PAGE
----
On 18 – 19 May, the Special Edition of The London Photograph Fair returns to The Great Hall at King’s College, adjacent to Somerset House. The fair, which coincides with Photo London, is the only established fair devoted to vintage photography in the UK.
This year, Maggs Bros. Ltd will focus on a single photographer, Kineo Kuwabara (1913 -2007) and the images he took in Tokyo during the 1930’s. Titus Boeder of Maggs Bros explains, “These are remarkable photographs. They bring the entire period to life. They show history in a nonchalant way – as it was – speaking to us deeply. Kuwabara often included adverts, billboards, shop-signs and announcements in his compositions. There is hardly any distance between the people and the photographer. These are images from before the storm. There are notes of approaching danger in the newspaper headlines, the image of the sun rising after the military coup is particularly ominous… but overall there is a lack of concern, people just go about their daily life energetically or calmly. Kuwabara is close to them. He is hunting, catching moments of significance.”
And amongst those significant moments are Mogas and Mobos, dressed in their finest. Boeder explains, “Moga is a Japanese term that was used at that time. It’s a short form of Modern Girl”. The male counterpart was ‘Mobo”, short for “Modern Boy”. This is the first time these images have been exhibited in the West, Boeder says, “Kuwabara’s work was practically unknown in Japan until 1973 when he had his first solo exhibition in Tokyo. This led to him being regarded as one of Japan’s foremost street photographers. Nobuyoshi Araki did much to promote his work and the pair had a joint exhibition, “Love You Tokyo”, at Setagaya Art Museum in 1993.”
So why did it take so long for Kuwabara to gain recognition? Boeder continues, “He never worked commercially. He was a self-taught amateur photographer. His parents were pawnbrokers. When he was young he worked in the family business but spent most of his spare time on the streets photographing everyday life in Tokyo – particularly the fashionable districts of the Ginza. During the war he went to Manchuria to take photographs for military purposes. After the war he became a noted art critic and editor for several major photo magazines, ARS Camera, Sankei Camera, Camera Geijutsu, The Photo Image, and others, essentially putting the nurture of new talent and photography criticism ahead of his own photography. So only those very close to him were aware of what a marvellous photographer he was”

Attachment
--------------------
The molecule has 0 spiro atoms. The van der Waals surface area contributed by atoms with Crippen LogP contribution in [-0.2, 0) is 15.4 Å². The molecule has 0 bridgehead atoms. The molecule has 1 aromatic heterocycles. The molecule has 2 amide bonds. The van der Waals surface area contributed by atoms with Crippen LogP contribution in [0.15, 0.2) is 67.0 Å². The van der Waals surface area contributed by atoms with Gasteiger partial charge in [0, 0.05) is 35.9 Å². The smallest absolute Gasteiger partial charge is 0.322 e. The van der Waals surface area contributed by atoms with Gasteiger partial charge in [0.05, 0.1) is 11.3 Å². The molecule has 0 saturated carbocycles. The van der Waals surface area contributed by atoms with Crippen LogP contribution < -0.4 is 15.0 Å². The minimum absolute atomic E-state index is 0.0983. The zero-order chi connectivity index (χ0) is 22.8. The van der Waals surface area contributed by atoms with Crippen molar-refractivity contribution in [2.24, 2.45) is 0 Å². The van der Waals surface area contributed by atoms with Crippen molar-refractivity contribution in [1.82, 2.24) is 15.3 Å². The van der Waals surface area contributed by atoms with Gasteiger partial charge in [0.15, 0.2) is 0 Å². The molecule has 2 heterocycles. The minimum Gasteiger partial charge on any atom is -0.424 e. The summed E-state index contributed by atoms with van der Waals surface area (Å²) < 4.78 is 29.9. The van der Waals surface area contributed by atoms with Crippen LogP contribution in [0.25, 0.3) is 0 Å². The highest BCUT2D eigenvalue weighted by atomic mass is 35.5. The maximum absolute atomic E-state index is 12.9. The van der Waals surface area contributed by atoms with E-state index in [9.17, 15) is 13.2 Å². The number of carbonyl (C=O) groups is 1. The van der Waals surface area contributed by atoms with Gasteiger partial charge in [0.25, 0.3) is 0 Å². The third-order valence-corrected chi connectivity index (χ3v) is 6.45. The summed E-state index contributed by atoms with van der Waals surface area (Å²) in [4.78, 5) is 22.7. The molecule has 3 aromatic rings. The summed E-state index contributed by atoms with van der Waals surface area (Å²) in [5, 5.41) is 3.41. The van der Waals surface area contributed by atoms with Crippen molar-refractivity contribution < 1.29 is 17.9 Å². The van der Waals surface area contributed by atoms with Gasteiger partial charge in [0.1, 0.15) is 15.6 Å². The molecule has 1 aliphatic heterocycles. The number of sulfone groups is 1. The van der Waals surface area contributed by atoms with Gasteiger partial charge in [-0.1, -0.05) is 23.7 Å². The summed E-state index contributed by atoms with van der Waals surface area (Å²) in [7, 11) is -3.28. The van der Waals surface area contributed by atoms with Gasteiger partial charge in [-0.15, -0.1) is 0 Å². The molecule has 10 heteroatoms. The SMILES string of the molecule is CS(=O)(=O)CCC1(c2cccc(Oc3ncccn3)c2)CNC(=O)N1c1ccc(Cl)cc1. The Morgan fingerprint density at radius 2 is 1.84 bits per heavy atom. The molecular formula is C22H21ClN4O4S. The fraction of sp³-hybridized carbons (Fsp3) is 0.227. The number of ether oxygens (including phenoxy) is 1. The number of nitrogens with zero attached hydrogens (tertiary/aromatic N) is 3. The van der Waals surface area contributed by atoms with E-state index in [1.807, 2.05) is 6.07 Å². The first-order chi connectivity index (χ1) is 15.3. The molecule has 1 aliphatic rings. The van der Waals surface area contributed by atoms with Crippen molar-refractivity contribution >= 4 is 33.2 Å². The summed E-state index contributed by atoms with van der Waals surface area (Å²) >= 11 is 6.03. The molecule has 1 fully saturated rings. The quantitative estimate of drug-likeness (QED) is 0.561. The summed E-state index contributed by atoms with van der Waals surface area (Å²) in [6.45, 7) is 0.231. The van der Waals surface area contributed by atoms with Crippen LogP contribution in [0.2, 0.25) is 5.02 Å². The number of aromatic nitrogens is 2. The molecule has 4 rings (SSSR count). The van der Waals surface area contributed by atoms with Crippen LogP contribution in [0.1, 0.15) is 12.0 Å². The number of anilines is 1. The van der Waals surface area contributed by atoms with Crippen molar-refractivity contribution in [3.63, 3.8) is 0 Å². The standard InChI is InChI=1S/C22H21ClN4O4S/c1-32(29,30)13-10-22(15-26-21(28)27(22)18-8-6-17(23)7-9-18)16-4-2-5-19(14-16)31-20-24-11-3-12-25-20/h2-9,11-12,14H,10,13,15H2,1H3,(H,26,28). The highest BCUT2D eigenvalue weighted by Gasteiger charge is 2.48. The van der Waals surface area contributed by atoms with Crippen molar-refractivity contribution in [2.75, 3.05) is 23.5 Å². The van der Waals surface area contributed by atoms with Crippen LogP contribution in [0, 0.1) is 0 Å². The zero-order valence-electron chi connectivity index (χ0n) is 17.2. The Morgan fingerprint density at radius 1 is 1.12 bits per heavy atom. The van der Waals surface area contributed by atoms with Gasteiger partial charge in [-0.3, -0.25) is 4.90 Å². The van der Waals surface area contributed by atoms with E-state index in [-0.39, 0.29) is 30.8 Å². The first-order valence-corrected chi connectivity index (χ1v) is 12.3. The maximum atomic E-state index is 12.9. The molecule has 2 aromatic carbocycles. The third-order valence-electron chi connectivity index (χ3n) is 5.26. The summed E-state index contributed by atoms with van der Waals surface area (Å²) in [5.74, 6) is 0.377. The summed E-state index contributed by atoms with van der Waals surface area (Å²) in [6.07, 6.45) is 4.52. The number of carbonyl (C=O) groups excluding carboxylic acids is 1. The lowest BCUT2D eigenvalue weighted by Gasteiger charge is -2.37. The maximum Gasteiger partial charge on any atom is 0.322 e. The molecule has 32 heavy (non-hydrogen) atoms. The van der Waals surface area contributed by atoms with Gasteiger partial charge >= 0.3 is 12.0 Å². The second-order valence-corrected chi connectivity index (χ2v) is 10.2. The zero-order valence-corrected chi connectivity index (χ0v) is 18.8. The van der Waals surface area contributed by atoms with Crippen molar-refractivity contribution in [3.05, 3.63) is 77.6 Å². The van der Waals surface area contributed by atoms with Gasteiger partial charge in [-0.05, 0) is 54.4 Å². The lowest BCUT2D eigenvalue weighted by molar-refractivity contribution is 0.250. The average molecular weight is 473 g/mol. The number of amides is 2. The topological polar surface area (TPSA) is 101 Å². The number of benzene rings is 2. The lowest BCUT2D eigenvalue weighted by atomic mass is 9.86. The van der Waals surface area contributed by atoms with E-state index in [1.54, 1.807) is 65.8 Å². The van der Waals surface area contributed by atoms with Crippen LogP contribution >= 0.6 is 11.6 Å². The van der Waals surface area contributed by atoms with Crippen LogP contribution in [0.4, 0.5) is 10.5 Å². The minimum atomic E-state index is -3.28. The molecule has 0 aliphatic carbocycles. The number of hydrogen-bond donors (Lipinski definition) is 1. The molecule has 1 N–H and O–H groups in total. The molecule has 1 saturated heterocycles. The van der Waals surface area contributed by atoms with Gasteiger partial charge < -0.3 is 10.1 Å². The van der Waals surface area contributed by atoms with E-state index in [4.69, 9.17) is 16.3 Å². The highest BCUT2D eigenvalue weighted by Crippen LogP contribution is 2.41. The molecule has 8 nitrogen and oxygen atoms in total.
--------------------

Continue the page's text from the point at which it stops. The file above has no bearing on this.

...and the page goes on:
That would change with his 1973 exhibition entitled ‘The Lost Metropolis’ at the Ginza Nikon Salon, Boeder says, “The exhibition was a complete revelation, not only for photographers but also the general public. It was the first time that photographs from 1930’s were shown publicly and for many survivors of the war his work was a source of great nostalgia. In the following year he published a photobook entitled ‘Tokyo Showa ju-ichi nen’ which established him as a major figure in Japanese photography. It was followed by several other books but few in the West have heard of him so I’m extremely pleased to be able to show his work at The Special Edition of The London Photograph Fair.”